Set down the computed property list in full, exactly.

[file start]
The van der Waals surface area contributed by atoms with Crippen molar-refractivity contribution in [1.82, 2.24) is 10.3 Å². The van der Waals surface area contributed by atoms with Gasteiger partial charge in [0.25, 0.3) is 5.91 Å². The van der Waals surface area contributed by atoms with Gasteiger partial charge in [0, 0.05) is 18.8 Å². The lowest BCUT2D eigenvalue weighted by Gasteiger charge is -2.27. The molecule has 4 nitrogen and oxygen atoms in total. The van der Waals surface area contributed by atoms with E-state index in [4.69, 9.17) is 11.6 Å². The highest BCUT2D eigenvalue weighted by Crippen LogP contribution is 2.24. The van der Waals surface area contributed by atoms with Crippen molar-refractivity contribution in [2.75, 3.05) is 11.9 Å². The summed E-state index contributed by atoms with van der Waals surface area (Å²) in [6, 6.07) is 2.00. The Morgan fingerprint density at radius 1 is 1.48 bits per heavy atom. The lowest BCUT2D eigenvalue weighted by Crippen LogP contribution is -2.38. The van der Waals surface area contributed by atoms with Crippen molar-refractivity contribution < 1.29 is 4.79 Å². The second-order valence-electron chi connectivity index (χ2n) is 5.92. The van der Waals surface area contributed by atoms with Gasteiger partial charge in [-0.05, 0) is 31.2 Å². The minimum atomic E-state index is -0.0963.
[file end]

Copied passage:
The van der Waals surface area contributed by atoms with Crippen molar-refractivity contribution in [1.82, 2.24) is 10.3 Å². The van der Waals surface area contributed by atoms with Gasteiger partial charge in [0.25, 0.3) is 5.91 Å². The van der Waals surface area contributed by atoms with Gasteiger partial charge in [0, 0.05) is 18.8 Å². The lowest BCUT2D eigenvalue weighted by Gasteiger charge is -2.27. The molecule has 4 nitrogen and oxygen atoms in total. The van der Waals surface area contributed by atoms with E-state index in [4.69, 9.17) is 11.6 Å². The highest BCUT2D eigenvalue weighted by Crippen LogP contribution is 2.24. The van der Waals surface area contributed by atoms with Crippen molar-refractivity contribution in [2.75, 3.05) is 11.9 Å². The summed E-state index contributed by atoms with van der Waals surface area (Å²) in [6, 6.07) is 2.00. The Morgan fingerprint density at radius 1 is 1.48 bits per heavy atom. The lowest BCUT2D eigenvalue weighted by Crippen LogP contribution is -2.38. The van der Waals surface area contributed by atoms with Crippen molar-refractivity contribution < 1.29 is 4.79 Å². The second-order valence-electron chi connectivity index (χ2n) is 5.92. The van der Waals surface area contributed by atoms with Gasteiger partial charge in [-0.05, 0) is 31.2 Å². The minimum atomic E-state index is -0.0963.